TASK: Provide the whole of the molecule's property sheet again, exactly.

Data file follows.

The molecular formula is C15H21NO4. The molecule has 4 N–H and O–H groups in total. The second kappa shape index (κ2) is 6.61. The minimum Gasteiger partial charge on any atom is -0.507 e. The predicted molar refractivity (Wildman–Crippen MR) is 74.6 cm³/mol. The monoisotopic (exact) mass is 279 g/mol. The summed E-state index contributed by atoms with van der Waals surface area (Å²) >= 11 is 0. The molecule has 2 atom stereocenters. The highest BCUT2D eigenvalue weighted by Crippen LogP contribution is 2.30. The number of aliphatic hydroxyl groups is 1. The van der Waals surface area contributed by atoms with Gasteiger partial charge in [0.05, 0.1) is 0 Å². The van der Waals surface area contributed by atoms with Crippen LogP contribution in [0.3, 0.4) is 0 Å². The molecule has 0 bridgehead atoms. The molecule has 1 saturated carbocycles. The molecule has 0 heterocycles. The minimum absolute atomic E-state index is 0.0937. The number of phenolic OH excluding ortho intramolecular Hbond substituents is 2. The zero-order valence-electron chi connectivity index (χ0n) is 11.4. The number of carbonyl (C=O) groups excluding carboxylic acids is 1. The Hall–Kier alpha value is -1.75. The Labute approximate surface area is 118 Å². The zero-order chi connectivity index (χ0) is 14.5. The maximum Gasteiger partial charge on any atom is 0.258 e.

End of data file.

The molecular formula is C15H21NO4. The molecule has 4 N–H and O–H groups in total. The second kappa shape index (κ2) is 6.61. The minimum Gasteiger partial charge on any atom is -0.507 e. The predicted molar refractivity (Wildman–Crippen MR) is 74.6 cm³/mol. The monoisotopic (exact) mass is 279 g/mol. The summed E-state index contributed by atoms with van der Waals surface area (Å²) >= 11 is 0. The molecule has 2 atom stereocenters. The highest BCUT2D eigenvalue weighted by Crippen LogP contribution is 2.30. The number of aliphatic hydroxyl groups is 1. The van der Waals surface area contributed by atoms with Gasteiger partial charge in [0.05, 0.1) is 0 Å². The van der Waals surface area contributed by atoms with Crippen LogP contribution in [0.3, 0.4) is 0 Å². The molecule has 0 bridgehead atoms. The molecule has 1 saturated carbocycles. The molecule has 0 heterocycles. The minimum absolute atomic E-state index is 0.0937. The number of phenolic OH excluding ortho intramolecular Hbond substituents is 2. The zero-order valence-electron chi connectivity index (χ0n) is 11.4. The number of carbonyl (C=O) groups excluding carboxylic acids is 1. The Hall–Kier alpha value is -1.75. The Labute approximate surface area is 118 Å². The zero-order chi connectivity index (χ0) is 14.5. The maximum Gasteiger partial charge on any atom is 0.258 e.